Thursday, March 13th, 2008
Lee Gomes in today’s Wall Street Journal has a plausible explanation for why I can be so happy for so long wading through the endless streams of new information that the internet provides.
What is it about a Web site that might make it literally irresistible? Clues are offered by research conducted by Irving Biederman, a neuroscientist at the University of Southern California, who is interested in the evolutionary and biological basis of the human need for information… Coming across what Dr. Biederman calls new and richly interpretable information triggers a chemical reaction that makes us feel good, which in turn causes us to seek out even more of it. The reverse is true as well: We want to avoid not getting those hits because, for one, we are so averse to boredom.
It is something we seem hard-wired to do, says Dr. Biederman. When you find new information, you get an opioid hit, and we are junkies for those. You might call us ‘infovores.’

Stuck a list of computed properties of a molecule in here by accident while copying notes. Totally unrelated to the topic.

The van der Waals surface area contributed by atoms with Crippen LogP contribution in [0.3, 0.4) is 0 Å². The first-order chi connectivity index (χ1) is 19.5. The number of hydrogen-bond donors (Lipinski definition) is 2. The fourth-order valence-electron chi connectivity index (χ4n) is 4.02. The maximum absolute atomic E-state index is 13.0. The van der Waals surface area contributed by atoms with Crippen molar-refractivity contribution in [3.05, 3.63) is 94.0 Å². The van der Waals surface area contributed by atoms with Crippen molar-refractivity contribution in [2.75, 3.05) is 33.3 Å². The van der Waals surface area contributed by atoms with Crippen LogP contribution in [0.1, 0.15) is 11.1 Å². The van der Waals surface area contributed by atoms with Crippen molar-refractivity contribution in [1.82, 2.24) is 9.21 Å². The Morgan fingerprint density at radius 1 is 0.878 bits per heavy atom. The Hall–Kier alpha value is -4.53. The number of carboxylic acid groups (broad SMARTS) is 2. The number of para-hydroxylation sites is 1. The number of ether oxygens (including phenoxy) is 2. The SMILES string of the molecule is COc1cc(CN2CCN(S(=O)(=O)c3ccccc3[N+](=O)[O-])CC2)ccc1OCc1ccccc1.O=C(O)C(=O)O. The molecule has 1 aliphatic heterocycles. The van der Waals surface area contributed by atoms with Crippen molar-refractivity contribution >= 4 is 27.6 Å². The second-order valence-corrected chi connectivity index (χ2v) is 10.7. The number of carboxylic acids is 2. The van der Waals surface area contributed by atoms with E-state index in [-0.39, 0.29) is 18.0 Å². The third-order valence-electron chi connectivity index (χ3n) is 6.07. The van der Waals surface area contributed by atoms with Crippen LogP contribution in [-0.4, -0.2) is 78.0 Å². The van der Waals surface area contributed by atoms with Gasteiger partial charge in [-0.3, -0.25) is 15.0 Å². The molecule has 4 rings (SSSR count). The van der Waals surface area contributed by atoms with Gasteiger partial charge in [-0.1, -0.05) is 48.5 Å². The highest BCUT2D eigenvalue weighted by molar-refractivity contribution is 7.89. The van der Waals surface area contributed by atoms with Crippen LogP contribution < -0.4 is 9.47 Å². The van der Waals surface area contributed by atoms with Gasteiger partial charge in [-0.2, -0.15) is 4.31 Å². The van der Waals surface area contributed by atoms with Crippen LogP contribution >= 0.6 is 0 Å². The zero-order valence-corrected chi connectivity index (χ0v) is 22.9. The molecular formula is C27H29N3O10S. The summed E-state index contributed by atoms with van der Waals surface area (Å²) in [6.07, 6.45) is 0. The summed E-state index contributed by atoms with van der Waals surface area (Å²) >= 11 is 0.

I remember having a similar feeling one of the first times I was in a no-kidding newsroom with a no-kidding clattering wire machine. It’s why I enjoy a classroom lecture where a new world is being opened up to me (that really didn’t happen that often in my so-called academic life.) It’s why in the early days of CNN, I’d go downstairs to the main newsroom and just feel comfortably at home amidst the buzz of new stories, satellite feeds, raw news on those ancient computer screens, pouring in.
Now, of course, I have an additional tap for that opiate source in my pocket.
Even this new self-awareness carries the warm buzz of a new-info hit. Mmmm.